In this insightful report from The
Wall Street Journal Europe, one is reminded of how
no matter what Turkey does, the deeply-ingrained bias of the Western media
will somehow manage to bring up ways to criticize the nation.
The best thing Turkey could do for its image is
allow the Islamists to take power, reinstitute the oppression of women, and call for the
destruction of Israel. At least that's what an observer from Mars would be likely to
conclude after comparing the press treatment of Turkey and the rest of the Muslim world.
Indeed, what ought to be a relatively uncontroversial process—the trial and punishment
of a confessed terrorist—has become an occasion for the Western media to highlight all
the supposed shortcomings of the Turkish judicial and democratic system.
Turkish prosecutors requested the death penalty yesterday as they wrapped up their case
against Kurdish rebel leader Abdullah Ocalan. On Monday the Turkish military's general
staff rejected Ocalan's calls for a "peace process," saying they would not
accept his "terrorist organization" as an interlocutor. Predictably, the press
leapt to attack. Britain's Guardian, for example, carried a sympathetic interview with the
brainwashed little girl who set herself on fire in London following Ocalan's capture. A
commentary in the same paper took it for granted that capital punishment is an injustice,
and referred (without apparent irony) to the "civil conflict" being exacerbated
by the trial.
But why does the left hate Turkey? Because Turkey flouts the rules. Not international law,
to be sure—last time we looked countries still had a right to defend themselves against
attack, and to try people responsible for murdering thousands of their citizens. Rather,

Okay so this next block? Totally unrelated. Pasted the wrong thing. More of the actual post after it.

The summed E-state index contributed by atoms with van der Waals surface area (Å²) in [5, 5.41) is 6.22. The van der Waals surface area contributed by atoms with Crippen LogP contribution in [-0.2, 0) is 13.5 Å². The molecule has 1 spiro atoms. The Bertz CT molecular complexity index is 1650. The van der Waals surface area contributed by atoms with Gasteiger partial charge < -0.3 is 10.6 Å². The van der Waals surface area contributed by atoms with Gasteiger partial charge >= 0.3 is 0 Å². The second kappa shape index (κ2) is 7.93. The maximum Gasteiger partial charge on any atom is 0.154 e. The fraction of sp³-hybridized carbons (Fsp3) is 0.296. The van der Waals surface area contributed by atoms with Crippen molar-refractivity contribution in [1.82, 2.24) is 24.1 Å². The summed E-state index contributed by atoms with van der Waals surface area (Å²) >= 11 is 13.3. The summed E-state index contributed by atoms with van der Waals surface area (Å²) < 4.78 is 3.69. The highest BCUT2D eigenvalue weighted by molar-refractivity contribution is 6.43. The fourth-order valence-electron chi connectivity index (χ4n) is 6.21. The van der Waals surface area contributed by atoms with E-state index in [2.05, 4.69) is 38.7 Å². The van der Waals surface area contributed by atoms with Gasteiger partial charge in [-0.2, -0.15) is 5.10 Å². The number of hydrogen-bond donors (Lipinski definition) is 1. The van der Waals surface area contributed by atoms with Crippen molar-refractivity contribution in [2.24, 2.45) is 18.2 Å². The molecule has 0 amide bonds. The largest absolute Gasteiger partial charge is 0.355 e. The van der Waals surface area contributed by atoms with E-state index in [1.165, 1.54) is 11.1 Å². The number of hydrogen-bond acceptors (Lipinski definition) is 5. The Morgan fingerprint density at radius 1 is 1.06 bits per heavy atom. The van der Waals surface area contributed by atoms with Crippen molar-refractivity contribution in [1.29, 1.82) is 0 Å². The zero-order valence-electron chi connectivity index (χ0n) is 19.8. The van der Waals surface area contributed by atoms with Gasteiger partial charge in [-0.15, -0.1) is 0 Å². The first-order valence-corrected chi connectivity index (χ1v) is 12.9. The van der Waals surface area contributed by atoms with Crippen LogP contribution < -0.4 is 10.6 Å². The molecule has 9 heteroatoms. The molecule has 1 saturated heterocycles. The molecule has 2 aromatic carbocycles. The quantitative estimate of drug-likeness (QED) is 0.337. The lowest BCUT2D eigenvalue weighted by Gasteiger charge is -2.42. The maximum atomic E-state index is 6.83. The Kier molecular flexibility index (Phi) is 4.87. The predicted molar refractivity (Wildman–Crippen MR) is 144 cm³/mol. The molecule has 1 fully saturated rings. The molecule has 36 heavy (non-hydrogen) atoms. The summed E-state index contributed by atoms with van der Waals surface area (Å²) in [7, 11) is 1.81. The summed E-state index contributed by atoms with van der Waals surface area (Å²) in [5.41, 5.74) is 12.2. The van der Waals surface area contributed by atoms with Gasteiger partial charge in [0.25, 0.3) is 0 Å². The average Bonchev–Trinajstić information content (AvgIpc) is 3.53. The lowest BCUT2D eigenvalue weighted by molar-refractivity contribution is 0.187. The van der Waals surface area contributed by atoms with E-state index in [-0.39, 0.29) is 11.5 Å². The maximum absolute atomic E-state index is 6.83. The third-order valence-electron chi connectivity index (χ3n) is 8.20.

Turkey flouts the kind of politically correct principles the left would like to establish
as the norms of international behavior: Force is never the solution; terrorists and
dictators are always to be negotiated with; groups (not individuals) are bearers of
rights; and cultural expression is always a good thing.
Citizenship is not about race
In the Ocalan case, then,
Turkey's affronts began with the very act that sent the terrorist on the run.
Instead of pleading with Syrian dictator Hafez Assad to be nice, or worse yet
offering him "land for peace" (as the new Israeli government, at U.S.
urging, proposes to do), the Turks simply told him to shut down the PKK or else.
Knowing that the Turks aren't in the habit of making threats (much less empty ones),
Mr. Assad took them seriously. Force (or at least the threat of it) was the
solution, as it was again when, after unsuccessfully lobbying its NATO allies to
turn over its public enemy No. 1 for trial, Turkey had the audacity to simply seize
him in a foreign country.
And now that the accused, who knows his forces are being decimated by the Turkish
military and that his own life is in danger, makes an offer of "peace,"
the left is upset that the Turks have decided not to legitimize him a la Arafat.
Presumably they think the Kurds would be better off in a backward and poor
independent state (bordering Iraq and Iran) led by outdated Marxist revolutionaries
and learning only a useless language. In fact, there is no "Kurdish"
language, but a bunch of different dialects, which might explain why Ocalan ran the
PKK in Turkish.
What principles is Turkey asserting instead? Actually, principles that used to be
considered liberal: That citizenship is not about race (and that the world should
not be divided into a multitude of ethnically and linguistically pure statelets);
that individuals, not groups, are entitled to rights; that people ought to be
punished for violating those rights (even if they have "political" reasons
for doing so); and that democracies work better when there is a common language of
public discourse, something with which many minorities, as shown by the backlash
against bilingual education in the United States, agree.
None of this is meant to suggest Turkey is an ideal state. But in their attacks on
Turkey its Western critics often attack the very ideals to which it should, and
usually does, aspire.
--From The Wall Street Journal Europe
June 10, 1999
Naturally, the left hardly has a monopoly in the practice of hating Turkey.